London — Most legal restrictions to prevent the spread of thein England will be dropped next week, British Prime Minister told the British Parliament on Wednesday. From Monday, will no longer be mandatory anywhere in England.
"Our scientists believe it is likely that the Omicron wavenationally," Johnson said, attributing the end of the most recent COVID-19 surge to "the extraordinary [vaccine] booster campaign, together with the way the public have responded" to the restrictions brought in when Omicron hit.
The restrictions being lifted on Monday in England were some of the least stringent imposed across Europe to counter the Omicron wave. They include a requirement for face masks to be worn in crowded indoor spaces, mandatory COVID-19 passes — which show vaccination status or a recent negative test — to enter large venues, and guidance to work from home where possible.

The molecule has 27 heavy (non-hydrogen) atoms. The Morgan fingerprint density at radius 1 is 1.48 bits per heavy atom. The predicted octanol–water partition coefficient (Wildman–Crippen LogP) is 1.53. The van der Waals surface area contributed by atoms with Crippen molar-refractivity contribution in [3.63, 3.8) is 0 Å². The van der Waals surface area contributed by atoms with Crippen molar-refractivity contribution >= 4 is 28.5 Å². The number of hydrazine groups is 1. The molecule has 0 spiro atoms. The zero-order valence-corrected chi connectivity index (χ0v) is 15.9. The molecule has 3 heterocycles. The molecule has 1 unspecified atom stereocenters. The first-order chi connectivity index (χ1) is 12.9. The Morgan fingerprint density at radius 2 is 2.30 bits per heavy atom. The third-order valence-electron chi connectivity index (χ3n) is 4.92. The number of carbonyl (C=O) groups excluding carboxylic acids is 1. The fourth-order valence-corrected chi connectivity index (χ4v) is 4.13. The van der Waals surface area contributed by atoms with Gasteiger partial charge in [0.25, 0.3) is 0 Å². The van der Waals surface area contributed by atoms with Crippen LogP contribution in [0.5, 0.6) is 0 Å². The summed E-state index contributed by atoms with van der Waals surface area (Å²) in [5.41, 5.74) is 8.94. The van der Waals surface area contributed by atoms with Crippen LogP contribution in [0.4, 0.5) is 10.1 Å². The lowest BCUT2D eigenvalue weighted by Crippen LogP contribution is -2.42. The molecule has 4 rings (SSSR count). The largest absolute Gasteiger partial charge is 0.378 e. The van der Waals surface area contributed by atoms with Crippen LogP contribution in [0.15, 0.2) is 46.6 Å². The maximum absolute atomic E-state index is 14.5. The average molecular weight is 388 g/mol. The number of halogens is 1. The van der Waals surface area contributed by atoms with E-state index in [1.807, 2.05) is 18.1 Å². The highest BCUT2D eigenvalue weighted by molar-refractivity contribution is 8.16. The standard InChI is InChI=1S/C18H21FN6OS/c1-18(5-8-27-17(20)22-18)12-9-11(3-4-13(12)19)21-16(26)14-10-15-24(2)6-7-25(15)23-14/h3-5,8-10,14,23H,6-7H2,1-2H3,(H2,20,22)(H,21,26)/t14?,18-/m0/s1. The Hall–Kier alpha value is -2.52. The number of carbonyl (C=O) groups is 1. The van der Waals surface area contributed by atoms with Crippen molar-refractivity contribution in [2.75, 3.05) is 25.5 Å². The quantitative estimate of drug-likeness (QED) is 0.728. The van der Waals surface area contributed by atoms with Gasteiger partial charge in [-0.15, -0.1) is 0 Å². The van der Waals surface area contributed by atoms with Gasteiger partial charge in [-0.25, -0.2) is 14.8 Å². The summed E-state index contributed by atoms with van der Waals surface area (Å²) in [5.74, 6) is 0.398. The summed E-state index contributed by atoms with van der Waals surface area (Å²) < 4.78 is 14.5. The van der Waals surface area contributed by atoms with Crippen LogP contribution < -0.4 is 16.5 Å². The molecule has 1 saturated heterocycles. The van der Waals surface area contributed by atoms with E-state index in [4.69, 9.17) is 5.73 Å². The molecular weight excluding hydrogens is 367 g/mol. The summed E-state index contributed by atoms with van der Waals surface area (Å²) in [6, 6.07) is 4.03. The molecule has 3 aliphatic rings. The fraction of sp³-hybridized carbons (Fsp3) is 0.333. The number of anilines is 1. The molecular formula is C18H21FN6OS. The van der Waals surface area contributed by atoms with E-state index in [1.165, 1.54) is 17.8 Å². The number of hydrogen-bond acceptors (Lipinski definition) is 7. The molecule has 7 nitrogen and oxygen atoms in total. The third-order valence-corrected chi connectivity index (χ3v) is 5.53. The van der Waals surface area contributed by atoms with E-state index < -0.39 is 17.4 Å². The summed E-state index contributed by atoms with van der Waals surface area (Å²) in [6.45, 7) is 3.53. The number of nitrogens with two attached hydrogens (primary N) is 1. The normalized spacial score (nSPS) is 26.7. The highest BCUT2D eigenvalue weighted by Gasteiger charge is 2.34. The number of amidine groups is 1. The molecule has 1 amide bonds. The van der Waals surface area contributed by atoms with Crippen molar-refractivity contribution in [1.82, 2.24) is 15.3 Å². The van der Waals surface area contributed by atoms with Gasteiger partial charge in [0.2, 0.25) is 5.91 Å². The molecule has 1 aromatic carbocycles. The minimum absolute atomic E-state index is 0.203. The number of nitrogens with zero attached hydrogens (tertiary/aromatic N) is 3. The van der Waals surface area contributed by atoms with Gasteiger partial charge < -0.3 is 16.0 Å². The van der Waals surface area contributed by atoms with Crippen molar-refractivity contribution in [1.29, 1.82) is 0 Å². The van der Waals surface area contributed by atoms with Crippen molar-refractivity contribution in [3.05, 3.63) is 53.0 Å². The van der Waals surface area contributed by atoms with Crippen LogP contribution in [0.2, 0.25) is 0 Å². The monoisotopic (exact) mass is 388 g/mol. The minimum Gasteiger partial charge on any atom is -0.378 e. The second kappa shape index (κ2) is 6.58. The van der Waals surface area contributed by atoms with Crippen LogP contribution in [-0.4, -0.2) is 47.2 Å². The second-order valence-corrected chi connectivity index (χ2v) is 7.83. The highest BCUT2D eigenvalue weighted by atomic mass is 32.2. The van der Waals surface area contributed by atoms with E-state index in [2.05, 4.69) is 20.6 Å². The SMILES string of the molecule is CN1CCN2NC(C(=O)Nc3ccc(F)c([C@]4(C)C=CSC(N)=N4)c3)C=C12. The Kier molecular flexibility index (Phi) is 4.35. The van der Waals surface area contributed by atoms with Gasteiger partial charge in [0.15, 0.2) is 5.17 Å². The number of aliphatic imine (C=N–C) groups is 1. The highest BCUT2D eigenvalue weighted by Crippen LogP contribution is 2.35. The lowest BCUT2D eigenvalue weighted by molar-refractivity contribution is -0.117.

The premier said his government hoped to lift the only remaining legal requirement, for anyone who tests positive for COVID-19 to self-isolate for at least five days, before it lapses automatically in March.
"To make that possible," he said, "we must all remain cautious during these last weeks of winter.. The pandemic is not over."
Despite case numbers remaining high in the U.K., the number of new daily infections has decreased by 38.9% over the last week. The number of hospital admissions related to COVID-19 has also started to drop.
"Many nations across Europe have endured further winter lockdowns," Johnson said, "but this government took a different path."
The aim of the measures was to slow transmission of the virus to buy time for the government to provide vaccine boosters to as much of the British public as possible.
With about two-thirds of eligible Britons now boosted, Johnson said it was time to drop the restrictions.
As COVID-19in the U.K. rather than an epidemic, Johnson said the rules would be replaced with guidance or advice.
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